A study from Tulane University reveals that household domestic violence affects children down to their DNA.

Study author Dr. Stacy Drury says she looked at children who came from homes affected by domestic violence, suicide or the incarceration of a family member.

"Those three factors show that same association with shorter telomeres," said Drury. "That impacts the level of the child's DNA, mostly likely years after these exposures happened."

My hope is to show that this is why we wanna go after policy changes.

Drury says she discovered children in homes affected by traumatic experiences have shorter telomeres — which are a cellular marker of aging — than those in stable households.

She says shorter telomeres are associated with a range of negative health outcomes.

"These early adverse experiences have also been associated with that same negative health consequence," said Drury. "So increased risks for cancer, obesity or hypertension."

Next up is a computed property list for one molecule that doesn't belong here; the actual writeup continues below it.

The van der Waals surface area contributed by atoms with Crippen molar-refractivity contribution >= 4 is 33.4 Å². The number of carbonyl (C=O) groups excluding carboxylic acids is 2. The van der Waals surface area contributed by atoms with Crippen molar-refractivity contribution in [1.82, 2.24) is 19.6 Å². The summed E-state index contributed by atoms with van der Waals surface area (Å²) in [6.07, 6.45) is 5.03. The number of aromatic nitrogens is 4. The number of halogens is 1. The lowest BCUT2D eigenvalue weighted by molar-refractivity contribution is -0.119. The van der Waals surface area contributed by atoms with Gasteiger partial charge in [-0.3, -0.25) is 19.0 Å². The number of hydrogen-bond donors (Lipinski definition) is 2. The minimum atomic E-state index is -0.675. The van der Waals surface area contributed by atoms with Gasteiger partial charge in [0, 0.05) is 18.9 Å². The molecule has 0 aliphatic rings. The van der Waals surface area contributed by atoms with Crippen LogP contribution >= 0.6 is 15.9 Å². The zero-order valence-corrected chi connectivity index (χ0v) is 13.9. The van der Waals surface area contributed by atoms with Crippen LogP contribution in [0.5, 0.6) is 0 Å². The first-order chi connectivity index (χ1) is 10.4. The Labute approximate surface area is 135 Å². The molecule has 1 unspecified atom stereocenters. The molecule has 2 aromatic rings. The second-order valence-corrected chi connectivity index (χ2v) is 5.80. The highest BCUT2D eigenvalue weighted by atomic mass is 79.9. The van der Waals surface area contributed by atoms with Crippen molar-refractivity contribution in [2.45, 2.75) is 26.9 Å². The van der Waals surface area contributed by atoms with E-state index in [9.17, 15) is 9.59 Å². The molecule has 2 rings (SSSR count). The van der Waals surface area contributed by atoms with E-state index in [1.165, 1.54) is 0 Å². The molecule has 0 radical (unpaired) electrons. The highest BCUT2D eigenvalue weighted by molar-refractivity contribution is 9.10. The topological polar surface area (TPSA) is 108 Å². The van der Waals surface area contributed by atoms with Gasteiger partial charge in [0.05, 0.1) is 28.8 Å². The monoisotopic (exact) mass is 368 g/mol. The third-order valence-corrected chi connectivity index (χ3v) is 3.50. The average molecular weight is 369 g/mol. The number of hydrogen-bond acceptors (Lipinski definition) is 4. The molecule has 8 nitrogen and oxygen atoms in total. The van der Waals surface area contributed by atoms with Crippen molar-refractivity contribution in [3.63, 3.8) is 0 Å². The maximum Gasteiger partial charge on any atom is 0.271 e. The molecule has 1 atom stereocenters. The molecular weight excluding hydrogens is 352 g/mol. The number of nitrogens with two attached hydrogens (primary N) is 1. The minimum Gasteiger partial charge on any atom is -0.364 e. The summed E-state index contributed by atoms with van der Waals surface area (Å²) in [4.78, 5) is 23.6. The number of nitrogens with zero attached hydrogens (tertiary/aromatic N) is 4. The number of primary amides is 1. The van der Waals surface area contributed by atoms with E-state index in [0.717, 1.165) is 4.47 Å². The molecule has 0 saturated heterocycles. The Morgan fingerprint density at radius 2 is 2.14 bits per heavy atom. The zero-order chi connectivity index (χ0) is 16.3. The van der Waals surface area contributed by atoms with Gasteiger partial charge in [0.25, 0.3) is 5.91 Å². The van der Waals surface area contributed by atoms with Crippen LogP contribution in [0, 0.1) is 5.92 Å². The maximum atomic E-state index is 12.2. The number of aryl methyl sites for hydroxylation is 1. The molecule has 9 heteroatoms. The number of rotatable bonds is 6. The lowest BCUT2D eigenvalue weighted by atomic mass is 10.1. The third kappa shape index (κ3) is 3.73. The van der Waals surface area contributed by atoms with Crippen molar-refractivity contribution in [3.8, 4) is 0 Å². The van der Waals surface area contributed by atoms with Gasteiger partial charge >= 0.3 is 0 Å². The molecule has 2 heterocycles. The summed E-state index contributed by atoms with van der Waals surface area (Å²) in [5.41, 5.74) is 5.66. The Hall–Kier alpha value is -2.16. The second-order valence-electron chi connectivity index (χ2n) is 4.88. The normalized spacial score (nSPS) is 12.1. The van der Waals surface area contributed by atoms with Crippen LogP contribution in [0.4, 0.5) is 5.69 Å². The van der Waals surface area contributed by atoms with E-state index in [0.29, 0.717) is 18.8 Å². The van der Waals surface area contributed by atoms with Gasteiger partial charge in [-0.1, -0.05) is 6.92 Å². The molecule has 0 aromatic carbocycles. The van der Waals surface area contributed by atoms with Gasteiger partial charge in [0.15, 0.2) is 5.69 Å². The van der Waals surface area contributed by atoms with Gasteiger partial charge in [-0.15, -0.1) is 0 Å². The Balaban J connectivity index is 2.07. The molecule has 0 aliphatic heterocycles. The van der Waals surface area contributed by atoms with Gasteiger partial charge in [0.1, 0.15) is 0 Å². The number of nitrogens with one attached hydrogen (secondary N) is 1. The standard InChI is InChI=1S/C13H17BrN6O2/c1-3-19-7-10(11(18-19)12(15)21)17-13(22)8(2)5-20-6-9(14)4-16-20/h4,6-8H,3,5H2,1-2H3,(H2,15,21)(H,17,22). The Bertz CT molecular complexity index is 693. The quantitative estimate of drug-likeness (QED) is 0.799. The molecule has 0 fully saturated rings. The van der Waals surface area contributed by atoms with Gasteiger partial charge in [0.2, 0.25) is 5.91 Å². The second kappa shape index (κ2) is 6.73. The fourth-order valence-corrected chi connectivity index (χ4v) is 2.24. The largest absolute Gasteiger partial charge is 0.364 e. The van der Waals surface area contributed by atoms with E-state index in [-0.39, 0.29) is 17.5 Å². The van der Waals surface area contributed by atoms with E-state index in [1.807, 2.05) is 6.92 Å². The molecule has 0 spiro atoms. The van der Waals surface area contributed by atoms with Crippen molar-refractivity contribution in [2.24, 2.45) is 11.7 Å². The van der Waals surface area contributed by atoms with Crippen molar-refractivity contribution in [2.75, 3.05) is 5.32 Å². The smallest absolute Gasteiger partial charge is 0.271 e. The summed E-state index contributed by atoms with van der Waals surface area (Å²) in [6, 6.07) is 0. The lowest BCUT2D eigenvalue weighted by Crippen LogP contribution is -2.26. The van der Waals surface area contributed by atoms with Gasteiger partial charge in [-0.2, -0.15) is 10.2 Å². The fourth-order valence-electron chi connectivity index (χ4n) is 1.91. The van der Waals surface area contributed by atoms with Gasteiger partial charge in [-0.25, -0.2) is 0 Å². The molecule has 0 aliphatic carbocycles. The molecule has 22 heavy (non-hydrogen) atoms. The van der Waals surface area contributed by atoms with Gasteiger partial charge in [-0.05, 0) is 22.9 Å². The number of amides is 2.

Drury says during the study, she took genetic samples from 80 children between the ages of 5 and 15 in New Orleans and interviewed parents about their home environments for the study.

She says she hopes to use this study to spread awareness that a child with traumatic home life could have not only mental issues, but serious physical health issues later in life.

"And my hope is to show that this is why we wanna go after policy changes," said Drury. "So that understanding community violence, supporting family structures and helping families that have had these experiences get kids into treatment."

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